The Old Paradigm is a Failure


My Grandfather cheated on my Grandmother.  My Father cheated on my Mother.  My first girlfriend cheated on me with my friend.  Was I destined to repeat this tragic pattern? Should I believe “Fuck love, it does not exist?”  Life is not just black and white, with two options. Let us see it for what this really is:  cheating, lying, and selfishness is extremely common in any culture and any era.  Does that make it right?

Why does being cheated on hurt so much? Is the cheating the “attack” that hurts, or was the wound already there? Who decided one man and one woman marriage for an entire lifetime was the only acceptable option? If historically it was acceptable for an emperor to have concubines, when did this change?  Are most married couples you know in a healthy *workable* relationship? (notice I did not say words with arbitrary meanings like “happy” or “loving”)

Where do we even start? We can only attempt to be in the inquiry.  If you strongly believe that marriage between a man and woman is not right for everyone … then surely there is room to consider that there are other models for long-term partnerships.

After another heartbreak several years ago, I began to question why this old paradigm of monogamy + lying + cheating was accepted as the norm. I discovered the possibilities of Ethical Non-Monogamy (ethical implies honesty, clear communication, agreement), such as:

Polyamory — “[one] establishes emotionally and/or sexually intimate relationships with multiple people at the same time. The partners all know about each other….” — Psychology Today

Open — “generally indicates a relationship where there is a primary emotional and intimate relationship between two partners, who agree to at least the possibility of [sexual] intimacy with other people.” — English Wikipedia


A New Paradigm Emerges
To be clear, I am not saying I personally practice or desire any particular model at this time. I am available for healthy intimacy and connection (the opposite of verbal- emotional-physical abuse, manipulation, lying). Having these meaningful relations does not always involve sexual intercourse. I am also truly curious to know how my non-monogamous friends have great flourishing relationships. And so, I asked these amazing experts!


Diana M. Adams, Esquire: leading lawyer for LGBT+ community, communications teacher, mother of toddler; Germany/New York City;
My husband and I have been together for 12 years [and] have been in a consensually open relationship the entire time. We have a very happy marriage. We are welcome to fall in love with other people as well as have sex with other people. I'm bisexual, and it was important to me to keep my queer identity and have my own feminist control over what I do with my body and my love. Now that we are parents together and share finances and have these deep commitments, we added the agreement [of absolute honesty and healthy relationships] that we would only be in other connections that are positive for our marriage, and that we will continue to prioritize our parenting family unit above other connections.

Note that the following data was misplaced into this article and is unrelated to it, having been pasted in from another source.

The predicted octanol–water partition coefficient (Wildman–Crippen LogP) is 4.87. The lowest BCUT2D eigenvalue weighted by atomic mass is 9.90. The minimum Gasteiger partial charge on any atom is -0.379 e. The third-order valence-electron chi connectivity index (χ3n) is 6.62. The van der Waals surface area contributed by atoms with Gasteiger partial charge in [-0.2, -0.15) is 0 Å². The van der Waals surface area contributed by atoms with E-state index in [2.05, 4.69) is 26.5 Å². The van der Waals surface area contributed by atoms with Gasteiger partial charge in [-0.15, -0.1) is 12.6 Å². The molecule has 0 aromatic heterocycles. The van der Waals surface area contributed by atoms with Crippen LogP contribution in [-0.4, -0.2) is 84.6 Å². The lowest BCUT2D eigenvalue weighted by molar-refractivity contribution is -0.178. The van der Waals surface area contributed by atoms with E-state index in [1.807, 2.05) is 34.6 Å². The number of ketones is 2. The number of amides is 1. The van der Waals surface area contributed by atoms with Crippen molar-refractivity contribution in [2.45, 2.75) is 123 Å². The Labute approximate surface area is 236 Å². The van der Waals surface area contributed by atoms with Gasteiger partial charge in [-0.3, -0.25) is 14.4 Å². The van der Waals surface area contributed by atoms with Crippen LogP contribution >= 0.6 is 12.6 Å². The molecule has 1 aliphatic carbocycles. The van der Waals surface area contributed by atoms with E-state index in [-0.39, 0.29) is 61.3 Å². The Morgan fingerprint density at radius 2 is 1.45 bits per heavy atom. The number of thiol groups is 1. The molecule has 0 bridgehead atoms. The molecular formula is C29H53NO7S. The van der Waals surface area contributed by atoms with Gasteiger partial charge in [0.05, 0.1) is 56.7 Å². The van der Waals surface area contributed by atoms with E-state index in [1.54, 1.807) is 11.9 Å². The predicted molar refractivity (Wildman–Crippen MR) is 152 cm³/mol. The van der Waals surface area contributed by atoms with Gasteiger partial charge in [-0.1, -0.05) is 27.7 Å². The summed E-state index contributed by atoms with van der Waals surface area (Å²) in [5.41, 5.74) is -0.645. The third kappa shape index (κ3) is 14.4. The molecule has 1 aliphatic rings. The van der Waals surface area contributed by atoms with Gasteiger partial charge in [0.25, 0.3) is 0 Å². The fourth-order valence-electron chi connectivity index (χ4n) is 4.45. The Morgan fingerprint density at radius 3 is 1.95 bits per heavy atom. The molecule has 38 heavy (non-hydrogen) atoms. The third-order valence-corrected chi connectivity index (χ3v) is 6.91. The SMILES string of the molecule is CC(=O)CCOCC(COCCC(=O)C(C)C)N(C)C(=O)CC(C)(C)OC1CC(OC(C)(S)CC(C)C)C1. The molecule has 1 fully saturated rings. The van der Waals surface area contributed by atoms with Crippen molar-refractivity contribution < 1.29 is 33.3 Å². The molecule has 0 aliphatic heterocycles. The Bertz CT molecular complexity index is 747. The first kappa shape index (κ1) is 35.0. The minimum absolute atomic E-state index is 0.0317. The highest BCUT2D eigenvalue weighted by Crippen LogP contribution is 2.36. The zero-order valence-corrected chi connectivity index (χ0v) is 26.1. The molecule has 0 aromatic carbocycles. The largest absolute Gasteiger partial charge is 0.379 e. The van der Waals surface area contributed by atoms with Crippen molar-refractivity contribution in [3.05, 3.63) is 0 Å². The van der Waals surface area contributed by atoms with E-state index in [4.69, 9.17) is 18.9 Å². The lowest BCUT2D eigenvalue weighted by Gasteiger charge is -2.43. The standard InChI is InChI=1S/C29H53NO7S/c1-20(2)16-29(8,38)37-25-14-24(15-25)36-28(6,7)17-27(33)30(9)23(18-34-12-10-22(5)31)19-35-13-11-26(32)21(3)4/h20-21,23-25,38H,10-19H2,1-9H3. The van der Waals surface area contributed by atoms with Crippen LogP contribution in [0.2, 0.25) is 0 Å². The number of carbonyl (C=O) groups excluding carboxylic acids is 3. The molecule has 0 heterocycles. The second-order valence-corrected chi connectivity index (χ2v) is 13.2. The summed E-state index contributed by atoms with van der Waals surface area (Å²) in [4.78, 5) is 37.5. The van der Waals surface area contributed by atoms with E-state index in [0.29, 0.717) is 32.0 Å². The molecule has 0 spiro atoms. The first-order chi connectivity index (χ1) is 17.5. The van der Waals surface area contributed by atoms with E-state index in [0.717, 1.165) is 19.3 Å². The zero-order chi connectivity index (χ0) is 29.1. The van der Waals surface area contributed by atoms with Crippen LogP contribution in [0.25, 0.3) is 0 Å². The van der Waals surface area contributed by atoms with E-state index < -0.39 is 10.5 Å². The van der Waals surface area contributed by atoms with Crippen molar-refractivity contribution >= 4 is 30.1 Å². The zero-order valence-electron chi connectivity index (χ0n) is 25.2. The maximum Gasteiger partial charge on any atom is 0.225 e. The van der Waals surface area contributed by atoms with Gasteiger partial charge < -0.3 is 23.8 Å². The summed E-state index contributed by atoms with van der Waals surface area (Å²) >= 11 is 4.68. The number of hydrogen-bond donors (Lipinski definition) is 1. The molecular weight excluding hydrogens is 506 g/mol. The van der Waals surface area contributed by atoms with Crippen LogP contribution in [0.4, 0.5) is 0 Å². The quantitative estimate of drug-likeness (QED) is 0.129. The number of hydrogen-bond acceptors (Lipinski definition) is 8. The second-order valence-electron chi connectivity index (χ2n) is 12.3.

What advice can you give anyone new to polyamory?

Everyone involved needs to manage their own emotional health and be self-aware enough to know their own needs and sensitivities. You need ninja-level communication skills and deep emotional honesty with yourself and with your partners. You need to put in effort to have a successful polyamorous relationship; [for me] the pay off is worth it.


Rachel Santos: Tao Tantric Arts Facilitator/Performer/Activist; NYC
In my adolescence, pre-teen experiences I wanted to kiss everyone, not just 1 person!  I remember fantasizing about 3 boys in my class sitting around my bed caressing me. Having only one partner never seemed like it made any sense to me. I remember having secret crushes on multiple girls too.

I am honest right away about being bisexual and polyamorous, and having connections with multiple lovers.  I can’t say that everyone is 100% content 100% of the time, though I don’t believe monogamy guarantees that either!  Sometimes physical or emotional intimacy ebbs and flows w certain people.  Regardless of those waves, the love and respect are constant.

Typical romantic expectations/gender roles learned from movies/TV — do they affect you?

Having my rent paid, for example, has never been a big consideration for me as it’s been important for me to establish and maintain my independence since I left home at an early age and never wanted to be dependent on a man for survival.


Valarie — Non-Monogamous, Performer/Professional Dominatrix; NYC
Around age 25 I chose to become non-monogamous because it was the easiest way to stay true to myself and my partners.  Before that I felt confined in my relationships and I could never be who I truly was to the person I was closest to. I think intimacy exists when you peel away layers of obligations and expectations and you can simply be yourself and feel seen by the person you love. 

What is most challenging thing about non-monogamy in your experience?

Non-monogamy challenges all of your programming - everything you were told how relationships are supposed to be.  You have to discover your own way and sometimes it is scary and you feel jealous. But jealousy is never because of another person, it’s actually about what you feel about yourself and your own fears.

Instead of thinking about the ideal relationship as being either a monogamous or polyamorous dichotomy, think about it this way:  you have to see every human and every relationship as having its unique characteristics, needs, and desires. People do not exist as unique beings, just to serve a one-size-fits-all relationship. The true essence of going into a relationship is not to fit into a mold and fulfill a societal obligation.  It is to feel like we have a support network where we are loved, respected, and can be our true selves.


■Text/ Dr. Wang Newton